Limiting the Power of the Dead

Robert E. Lee Monument, Richmond, VA. Hal Jasperson.

Robert E. Lee Monument, Richmond, VA. Hal Jasperson.

A friend once told me that she could never vote for a Democrat because her mother would turn over in her grave. I thought of this friend while reading The Work of the Dead: A Cultural History of Mortal Remains, by Thomas W. Laqueur.  We’ll be doing two or three posts related to this book, which is well worth reading — if you enjoy a long, scholarly work, with lots of classical and other historical references, that will call all sorts of things to mind.

Laqueur reminds us that the dead have power. He starts by discussing Diogenes (412-323 BC), who told his students that when he died, he wanted his body tossed over the city wall where it would be “devoured by beasts.” Since the body would be lifeless, Diogenes argued, it would feel nothing, so its fate did not matter. Objectively speaking, he was right, of course. Left alone, buried, or cremated, a body is soon turned into its constituent elements and disappears. It has no importance.

Yet something in human nature makes it impossible for most of us to behave as if this were true. We honor the dead, we conduct services for the dead and erect memorials to them, we remember the dead and pray for them — even though Martin Luther taught us centuries ago that this is a waste of time. We dream of the dead. Intellectually, we know they no longer exist, but we act as if they did.

This gives the dead power — that’s why my friend could could not vote for Barak Obama, even though she wanted him to be President. More broadly — much more broadly — Laqueur argues that “the dead make civilization on a grand and an intimate scale, everywhere and always: their historical, philosophical, and anthropological weight is enormous and almost without limit and compare.”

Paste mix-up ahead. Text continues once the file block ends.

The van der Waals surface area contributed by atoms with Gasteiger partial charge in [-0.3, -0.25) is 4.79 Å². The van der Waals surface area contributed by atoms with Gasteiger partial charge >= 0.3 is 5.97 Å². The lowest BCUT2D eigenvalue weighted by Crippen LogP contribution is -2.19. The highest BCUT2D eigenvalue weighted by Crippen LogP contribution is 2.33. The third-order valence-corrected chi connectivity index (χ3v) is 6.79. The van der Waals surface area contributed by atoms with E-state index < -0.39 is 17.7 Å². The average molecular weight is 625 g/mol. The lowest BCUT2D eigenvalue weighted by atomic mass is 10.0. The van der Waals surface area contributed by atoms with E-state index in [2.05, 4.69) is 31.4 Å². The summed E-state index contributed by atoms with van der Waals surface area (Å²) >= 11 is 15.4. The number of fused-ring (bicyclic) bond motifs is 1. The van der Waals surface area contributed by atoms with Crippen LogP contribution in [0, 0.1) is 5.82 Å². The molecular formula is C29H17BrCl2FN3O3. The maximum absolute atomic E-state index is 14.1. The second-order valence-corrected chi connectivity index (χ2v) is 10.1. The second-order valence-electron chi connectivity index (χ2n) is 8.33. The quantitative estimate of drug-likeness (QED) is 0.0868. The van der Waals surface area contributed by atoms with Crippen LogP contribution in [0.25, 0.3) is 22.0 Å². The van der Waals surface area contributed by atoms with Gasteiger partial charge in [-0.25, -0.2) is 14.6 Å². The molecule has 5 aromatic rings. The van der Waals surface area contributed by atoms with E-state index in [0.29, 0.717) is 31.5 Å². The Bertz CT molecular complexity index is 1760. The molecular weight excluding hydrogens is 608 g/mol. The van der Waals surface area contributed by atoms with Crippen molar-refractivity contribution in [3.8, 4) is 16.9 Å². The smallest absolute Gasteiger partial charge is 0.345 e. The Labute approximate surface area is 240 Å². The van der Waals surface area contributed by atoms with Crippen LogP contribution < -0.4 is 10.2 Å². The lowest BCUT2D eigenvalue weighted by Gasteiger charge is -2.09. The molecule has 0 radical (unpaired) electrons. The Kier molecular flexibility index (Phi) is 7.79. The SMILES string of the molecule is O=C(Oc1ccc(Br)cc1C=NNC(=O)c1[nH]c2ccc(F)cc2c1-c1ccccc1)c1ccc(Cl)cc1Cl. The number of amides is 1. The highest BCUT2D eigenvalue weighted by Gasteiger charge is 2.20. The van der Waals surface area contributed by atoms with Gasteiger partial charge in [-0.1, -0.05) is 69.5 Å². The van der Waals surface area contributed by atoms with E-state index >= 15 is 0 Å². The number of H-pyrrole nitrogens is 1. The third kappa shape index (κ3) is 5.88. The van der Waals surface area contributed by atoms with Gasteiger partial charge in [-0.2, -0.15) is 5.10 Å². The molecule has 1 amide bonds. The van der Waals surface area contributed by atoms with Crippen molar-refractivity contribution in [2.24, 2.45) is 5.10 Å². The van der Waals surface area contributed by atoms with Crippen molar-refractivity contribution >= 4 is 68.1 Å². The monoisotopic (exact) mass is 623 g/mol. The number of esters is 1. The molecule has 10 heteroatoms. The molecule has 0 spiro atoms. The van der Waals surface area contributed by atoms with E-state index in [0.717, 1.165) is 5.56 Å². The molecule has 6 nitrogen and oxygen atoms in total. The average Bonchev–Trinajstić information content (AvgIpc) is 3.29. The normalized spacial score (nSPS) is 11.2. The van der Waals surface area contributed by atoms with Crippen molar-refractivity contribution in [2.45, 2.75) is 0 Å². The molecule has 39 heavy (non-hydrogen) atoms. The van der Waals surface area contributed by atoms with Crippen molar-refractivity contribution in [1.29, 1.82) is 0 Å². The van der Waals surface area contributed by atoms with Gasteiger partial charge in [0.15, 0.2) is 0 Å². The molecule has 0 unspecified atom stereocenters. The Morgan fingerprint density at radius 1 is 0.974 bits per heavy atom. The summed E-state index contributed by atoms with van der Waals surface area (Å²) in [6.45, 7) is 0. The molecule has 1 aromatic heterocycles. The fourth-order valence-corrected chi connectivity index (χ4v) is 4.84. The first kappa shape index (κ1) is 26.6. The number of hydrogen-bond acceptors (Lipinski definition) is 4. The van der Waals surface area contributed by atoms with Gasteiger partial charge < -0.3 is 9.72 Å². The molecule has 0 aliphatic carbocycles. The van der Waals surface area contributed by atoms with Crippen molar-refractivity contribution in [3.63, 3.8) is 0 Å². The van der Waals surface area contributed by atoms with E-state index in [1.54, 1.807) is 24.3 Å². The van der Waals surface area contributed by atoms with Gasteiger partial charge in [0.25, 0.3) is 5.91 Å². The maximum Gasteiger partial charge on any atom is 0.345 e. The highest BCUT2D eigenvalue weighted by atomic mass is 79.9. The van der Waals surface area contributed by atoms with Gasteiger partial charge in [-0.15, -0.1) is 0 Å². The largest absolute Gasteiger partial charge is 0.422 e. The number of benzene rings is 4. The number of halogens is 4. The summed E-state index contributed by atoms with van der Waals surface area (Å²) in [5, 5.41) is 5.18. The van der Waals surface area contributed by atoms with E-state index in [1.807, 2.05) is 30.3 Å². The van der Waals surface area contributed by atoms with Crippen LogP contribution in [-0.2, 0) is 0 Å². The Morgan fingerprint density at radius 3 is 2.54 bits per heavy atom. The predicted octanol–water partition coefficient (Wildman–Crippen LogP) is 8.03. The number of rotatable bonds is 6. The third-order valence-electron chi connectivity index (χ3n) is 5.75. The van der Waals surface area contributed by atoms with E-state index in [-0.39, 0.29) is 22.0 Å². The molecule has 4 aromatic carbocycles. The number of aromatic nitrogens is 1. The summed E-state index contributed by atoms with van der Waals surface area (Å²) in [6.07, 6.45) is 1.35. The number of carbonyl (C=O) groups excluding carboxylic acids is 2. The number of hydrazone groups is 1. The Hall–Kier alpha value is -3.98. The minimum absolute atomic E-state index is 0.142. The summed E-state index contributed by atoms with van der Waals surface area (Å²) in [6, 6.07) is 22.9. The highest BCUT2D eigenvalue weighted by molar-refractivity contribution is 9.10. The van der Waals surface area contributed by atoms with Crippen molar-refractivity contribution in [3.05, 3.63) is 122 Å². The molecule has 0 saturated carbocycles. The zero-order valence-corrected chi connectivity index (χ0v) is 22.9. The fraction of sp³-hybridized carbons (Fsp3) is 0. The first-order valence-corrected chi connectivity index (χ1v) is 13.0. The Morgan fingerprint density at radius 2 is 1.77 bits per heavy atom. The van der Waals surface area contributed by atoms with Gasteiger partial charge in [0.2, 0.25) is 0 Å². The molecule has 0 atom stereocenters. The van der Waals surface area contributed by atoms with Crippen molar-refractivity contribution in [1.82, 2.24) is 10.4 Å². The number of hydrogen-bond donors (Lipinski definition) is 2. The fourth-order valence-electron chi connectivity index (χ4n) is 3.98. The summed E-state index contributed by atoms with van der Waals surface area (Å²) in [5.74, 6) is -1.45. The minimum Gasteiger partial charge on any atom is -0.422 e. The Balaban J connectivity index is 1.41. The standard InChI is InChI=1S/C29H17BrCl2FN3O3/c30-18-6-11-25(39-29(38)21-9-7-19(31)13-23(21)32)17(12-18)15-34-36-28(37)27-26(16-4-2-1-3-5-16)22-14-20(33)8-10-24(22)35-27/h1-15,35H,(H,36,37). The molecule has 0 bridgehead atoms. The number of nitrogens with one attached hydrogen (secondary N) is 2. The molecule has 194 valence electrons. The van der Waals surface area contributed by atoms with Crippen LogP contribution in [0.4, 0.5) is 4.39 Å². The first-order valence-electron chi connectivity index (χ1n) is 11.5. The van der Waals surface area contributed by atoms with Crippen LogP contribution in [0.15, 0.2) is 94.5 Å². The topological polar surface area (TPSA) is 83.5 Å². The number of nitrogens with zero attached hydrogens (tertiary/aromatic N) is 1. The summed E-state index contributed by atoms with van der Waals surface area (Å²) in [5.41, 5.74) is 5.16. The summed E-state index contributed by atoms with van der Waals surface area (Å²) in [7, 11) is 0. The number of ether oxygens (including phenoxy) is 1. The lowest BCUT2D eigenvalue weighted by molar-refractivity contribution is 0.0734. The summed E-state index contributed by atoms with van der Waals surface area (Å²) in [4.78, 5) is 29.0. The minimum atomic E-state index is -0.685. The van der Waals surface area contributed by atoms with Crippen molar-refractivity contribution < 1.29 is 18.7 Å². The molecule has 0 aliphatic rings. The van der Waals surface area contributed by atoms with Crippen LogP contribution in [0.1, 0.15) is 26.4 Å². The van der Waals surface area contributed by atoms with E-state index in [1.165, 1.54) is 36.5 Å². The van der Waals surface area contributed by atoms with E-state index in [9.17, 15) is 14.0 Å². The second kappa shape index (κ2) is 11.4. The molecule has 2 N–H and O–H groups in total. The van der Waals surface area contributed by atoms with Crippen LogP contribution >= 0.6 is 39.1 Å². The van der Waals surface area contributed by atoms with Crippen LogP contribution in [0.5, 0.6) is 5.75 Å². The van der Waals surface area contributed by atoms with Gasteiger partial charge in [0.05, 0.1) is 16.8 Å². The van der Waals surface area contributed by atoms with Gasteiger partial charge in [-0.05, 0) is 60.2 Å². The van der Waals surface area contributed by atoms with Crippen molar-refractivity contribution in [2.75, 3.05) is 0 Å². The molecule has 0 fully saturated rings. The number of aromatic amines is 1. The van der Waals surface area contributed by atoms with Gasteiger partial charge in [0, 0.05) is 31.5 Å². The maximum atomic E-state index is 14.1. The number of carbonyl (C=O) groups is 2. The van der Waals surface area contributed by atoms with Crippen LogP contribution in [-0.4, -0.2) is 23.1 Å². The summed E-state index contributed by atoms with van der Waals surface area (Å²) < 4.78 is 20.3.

This must be true, and all well and good. I prefer living in civilization to living otherwise. But civilizations can go wrong, as happened in the American South, for example, before and long, long after the Civil War. The omnipresent Confederate monuments in that region are an oppressive force still today. That’s why it’s important to remember that the power of the dead is something in our minds, a form of enchantment, as Laqueur might say. There are times when we need to recognize that power for the cultural artifact it is, and ignore it.

Returning to the level of the individual, it may be that some of us, like my Republican friend, allow the dead too much power in our own lives. This is something common-sense seniors should avoid. Our late parents, aunts, uncles, siblings, exes, friends, and enemies truly are dead and gone. They have no objective power over us. It’s nice to remember the dead fondly if we can, but we can’t let them boss us around.

 

 

 

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2 thoughts on “Limiting the Power of the Dead

  1. Pingback: Thoughts On An English Churchyard | Common Sense for Seniors

  2. Joan Mistretta

    Well, at least Jimmy Carter finally prevented them from voting in Georgia!

    On Wed, Feb 3, 2016 at 5:11 PM, Common Sense for Seniors wrote:

    > Ray Copson posted: ” A friend once told me that she could never vote for a > Democrat because her mother would turn over in her grave. I thought of this > friend while reading The Work of the Dead: A Cultural History of Mortal > Remains, by Thomas W. Laqueur. We’ll be doing tw” >

    Like

    Reply

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